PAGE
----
Reports: G248111-G2: Molecule-Specific Investigation of Lake-Level and Ecosystem Control of Organic Matter Sources in Oil Shale of the Green River Formation, Wyoming, Colorado, and Utah

Jessica Whiteside , Brown University

         Long-duration elevated global temperatures and increased atmospheric pCO2 levels (~1000-2000 ppm) characterized the earliest portion of the Eocene (Ypressian; ~55 to 49 Ma). This extended period of global warmth was also punctuated by a series of short (millennial-long) hyperthermal events in which atmospheric CO2 (>2000 ppm) and global temperatures rose with unprecedented and (as of yet) unexplained rapidity. This interval is arguably one of the best temporal analogs for assessing contemporary response of the biosphere and global carbon cycle to increased CO2 emissions.

         Furthermore, highly oil-productive formations were deposited during this time interval. Analysis of fossil leaves suggests North America maintained much more humid conditions than present (Wilf et al., 1998, Sheldon and Retallack, 2004; Lyle et al., 2008) and large lakes grouped to anomalously large (>60,000 km2), sizes (Roehler, 1991; 1993 Smith et al., 2008). In particular, the Eocene Green River Formation, a highly oil-productive formation, consists of open- and marginal-lacustrine rocks deposited in and around Lake Uinta. In these locales, we have shown that hyperthermals provided environmental conditions that favored burial and preservation of extensive amounts of organic material.  A relict of one of these rapid warming events is observed here in the oil industry marker bed, the Mahogany interval, an extremely rich zone.

         Although hyperthermals appear paced by 100 Ka and 1 Ma scale orbital (eccentricity) cycles in the marine realm, high frequency forcing processes have not yet been examined, and long continental records have yet to be explored for their expression. To identify sub-eccentricity (<100,000 year) scale variability in Early Eocene carbon cycling, we examined lacustrine records of organic carbon isotopes and carbon content from a ~5 Ma record in the Green River Formation in the Uinta Basin of Utah, U.S.A. We demonstrate that in addition to the expected 100 Ka eccentricity cycle, the 40 Ka cycle of obliquity is also an important component of climate variability as reflected in the lacustrine carbon cycle and hence a potential driver of global carbon cycling.

We further investigated carbon cycle dynamics by examining biomarker evidence for changes in the terrestrial methane cycle during this time interval. Due to their increased volumes, highly stratified and cyclically anoxic lakes of the Eocene could have provided enough methane to alter global radiative forcing. This is consistent with our data, which demonstrate that the Green River Formation exhibits strongly reducing conditions as well as abundant methanogen and methanotroph biomarkers. Further, the lacustrine environment was highly stratified with, at times, euxinic waters extending into the photic zone, as inferred from the presence of isorenieratene derivatives. Thus, the Green River Formation was likely a lacustrine environment with elevated methanogenic activity during this time. Increasing input of terrestrial matter into the Green River Formation correlates with shifts in the pristane/phytane ratio and isorenieratane abundances, suggesting that increased runoff intensified the stratification of the lake with a transition to more anoxic conditions. Following this transition, it is likely that methane production in the Green River Formation lake increased, which released more into the atmosphere. Our new results clearly demonstrate that the global carbon cycle of the early Eocene greenhouse world was strongly mediated by both astronomical forcing (including obliquity) and increased methane production in large stratified lakes.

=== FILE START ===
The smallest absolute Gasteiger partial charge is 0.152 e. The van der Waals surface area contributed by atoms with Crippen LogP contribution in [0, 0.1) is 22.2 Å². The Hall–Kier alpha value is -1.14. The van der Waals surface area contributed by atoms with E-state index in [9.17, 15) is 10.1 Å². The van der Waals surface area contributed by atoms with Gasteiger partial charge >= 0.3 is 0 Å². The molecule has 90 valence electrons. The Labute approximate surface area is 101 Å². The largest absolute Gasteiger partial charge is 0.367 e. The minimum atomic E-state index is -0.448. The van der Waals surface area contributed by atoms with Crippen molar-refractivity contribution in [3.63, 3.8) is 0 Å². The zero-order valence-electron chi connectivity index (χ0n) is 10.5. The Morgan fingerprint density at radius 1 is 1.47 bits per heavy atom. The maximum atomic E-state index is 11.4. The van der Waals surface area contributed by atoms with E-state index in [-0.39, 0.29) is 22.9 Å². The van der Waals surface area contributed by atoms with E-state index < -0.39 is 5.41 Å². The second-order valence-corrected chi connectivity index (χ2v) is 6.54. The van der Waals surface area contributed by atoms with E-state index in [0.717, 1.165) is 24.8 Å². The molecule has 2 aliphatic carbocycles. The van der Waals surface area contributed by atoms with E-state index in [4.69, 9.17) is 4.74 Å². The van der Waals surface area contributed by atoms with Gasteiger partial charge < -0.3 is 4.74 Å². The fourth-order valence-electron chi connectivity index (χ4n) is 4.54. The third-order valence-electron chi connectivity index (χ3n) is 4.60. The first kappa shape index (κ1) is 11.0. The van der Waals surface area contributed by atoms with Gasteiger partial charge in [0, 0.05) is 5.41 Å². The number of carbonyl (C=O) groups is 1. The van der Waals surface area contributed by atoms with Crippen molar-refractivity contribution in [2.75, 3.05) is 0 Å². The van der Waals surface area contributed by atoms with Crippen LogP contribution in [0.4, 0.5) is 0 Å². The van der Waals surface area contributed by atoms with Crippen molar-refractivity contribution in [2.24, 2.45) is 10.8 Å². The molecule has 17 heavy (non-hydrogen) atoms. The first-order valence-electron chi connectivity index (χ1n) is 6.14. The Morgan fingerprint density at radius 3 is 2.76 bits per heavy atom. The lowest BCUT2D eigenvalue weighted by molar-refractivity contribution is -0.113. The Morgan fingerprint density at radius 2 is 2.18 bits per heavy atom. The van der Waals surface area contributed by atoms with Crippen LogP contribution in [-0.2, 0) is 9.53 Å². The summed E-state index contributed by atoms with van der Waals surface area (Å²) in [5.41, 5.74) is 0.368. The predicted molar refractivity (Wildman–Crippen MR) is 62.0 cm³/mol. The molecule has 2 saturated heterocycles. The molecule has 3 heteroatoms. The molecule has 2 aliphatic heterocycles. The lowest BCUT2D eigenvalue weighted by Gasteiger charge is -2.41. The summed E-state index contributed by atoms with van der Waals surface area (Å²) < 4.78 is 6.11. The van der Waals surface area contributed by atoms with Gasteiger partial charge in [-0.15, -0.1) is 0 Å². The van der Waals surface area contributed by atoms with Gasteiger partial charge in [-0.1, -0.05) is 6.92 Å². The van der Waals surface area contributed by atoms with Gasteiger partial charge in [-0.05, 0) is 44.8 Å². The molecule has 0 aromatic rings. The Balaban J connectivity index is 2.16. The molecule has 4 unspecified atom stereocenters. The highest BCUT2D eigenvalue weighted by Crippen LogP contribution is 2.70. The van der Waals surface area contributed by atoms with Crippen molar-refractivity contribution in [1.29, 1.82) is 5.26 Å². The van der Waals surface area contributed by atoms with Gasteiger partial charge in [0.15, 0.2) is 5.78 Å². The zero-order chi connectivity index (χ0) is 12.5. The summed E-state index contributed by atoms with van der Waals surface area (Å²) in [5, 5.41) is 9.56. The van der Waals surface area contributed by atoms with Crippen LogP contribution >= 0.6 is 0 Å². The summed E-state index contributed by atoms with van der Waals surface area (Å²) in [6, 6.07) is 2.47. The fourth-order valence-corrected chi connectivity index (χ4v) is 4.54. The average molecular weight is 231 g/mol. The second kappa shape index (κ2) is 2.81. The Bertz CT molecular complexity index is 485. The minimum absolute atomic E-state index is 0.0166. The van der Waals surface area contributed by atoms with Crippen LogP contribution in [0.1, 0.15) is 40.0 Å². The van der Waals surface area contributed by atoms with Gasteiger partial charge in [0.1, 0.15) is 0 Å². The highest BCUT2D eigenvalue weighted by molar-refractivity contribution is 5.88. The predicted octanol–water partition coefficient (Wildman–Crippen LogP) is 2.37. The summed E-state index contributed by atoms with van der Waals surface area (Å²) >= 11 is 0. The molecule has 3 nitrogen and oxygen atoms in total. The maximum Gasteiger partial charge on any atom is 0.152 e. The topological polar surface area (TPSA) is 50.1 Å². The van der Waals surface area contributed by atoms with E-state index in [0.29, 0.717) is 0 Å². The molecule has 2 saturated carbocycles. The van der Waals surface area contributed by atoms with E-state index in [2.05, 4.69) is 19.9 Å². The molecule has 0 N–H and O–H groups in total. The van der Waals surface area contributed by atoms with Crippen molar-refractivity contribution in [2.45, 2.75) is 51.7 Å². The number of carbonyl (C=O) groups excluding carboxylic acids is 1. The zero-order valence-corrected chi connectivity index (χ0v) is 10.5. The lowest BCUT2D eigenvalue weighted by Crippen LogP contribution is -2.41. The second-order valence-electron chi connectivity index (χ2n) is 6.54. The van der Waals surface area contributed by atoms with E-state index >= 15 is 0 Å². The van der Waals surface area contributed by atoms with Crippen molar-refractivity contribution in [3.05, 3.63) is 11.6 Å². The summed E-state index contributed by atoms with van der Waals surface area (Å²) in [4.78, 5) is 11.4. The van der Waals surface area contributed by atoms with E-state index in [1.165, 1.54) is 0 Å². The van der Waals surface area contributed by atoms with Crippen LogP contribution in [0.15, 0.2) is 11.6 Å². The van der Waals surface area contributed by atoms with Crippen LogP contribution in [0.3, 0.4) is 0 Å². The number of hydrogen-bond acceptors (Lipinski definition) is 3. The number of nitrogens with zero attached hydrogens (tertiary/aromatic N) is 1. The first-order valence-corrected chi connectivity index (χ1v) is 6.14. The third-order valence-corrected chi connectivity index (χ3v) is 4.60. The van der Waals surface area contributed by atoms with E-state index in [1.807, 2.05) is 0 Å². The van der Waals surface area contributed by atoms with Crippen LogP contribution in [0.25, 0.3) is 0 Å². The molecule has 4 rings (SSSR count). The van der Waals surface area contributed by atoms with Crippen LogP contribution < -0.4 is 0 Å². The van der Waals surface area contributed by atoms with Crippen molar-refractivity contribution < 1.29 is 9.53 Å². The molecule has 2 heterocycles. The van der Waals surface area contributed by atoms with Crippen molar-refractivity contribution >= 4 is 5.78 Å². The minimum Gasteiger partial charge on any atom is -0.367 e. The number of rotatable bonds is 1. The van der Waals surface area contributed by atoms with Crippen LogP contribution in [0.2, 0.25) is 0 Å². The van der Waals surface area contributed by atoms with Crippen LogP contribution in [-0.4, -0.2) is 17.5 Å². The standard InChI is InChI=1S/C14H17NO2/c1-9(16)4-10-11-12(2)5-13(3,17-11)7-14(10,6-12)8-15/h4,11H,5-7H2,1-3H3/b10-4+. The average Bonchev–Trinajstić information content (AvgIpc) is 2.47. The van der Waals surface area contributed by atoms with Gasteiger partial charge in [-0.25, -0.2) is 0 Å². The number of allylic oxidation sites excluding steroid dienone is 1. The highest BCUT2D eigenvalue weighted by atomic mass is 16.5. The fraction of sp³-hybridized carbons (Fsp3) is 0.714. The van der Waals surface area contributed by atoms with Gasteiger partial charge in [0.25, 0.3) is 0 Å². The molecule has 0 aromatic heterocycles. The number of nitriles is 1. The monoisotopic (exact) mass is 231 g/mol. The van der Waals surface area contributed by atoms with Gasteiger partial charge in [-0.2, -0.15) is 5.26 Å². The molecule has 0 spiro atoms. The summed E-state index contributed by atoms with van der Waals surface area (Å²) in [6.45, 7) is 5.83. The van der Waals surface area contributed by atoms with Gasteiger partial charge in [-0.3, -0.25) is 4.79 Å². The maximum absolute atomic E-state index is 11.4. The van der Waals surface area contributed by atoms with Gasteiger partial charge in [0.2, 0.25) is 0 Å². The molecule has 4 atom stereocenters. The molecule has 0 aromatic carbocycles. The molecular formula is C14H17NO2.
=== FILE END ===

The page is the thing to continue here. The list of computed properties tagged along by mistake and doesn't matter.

Additionally, the Milankovitch properties of the oil-shale yield records promise predictability in exploration, suggesting intervals that while at the basin margin might be relatively low-grade, could improve dramatically towards the center.

This grant has greatly impacted my career by (1) extending my work on rapid continental climate change and source rock characterization to a new geological interval; (2) facilitating collaboration with organic geochemist Rich Pancost, Bristol University, to research the types of environmental conditions that favored extensive organic matter burial and preservation (hyperthermals) as well as the chemical transformation of biological organic matter into kerogen; (3) facilitating collaboration with Matthew Huber, Purdue University, to understand the sensitivity of the climate system to insolation variation by more extensive modeling of the changes in orbital parameters amplified by carbon cycle feedbacks for the Eocene.

An undergraduate research assistant, Maria Dunlavey, was supported in part by this award. Maria was able to experience the end-to-end process of hypothesis-development, proper field protocol and sampling techniques, and laboratory analysis and hypothesis-testing.  I was extremely satisfied to witness the development of her technical and analytical skills as a function of this project, which matched her interests and benefited from her enthusiasm.  The skills that she gained in this project are currently being applied to broader studies that will compose the majority of her senior thesis, which is currently in progress.

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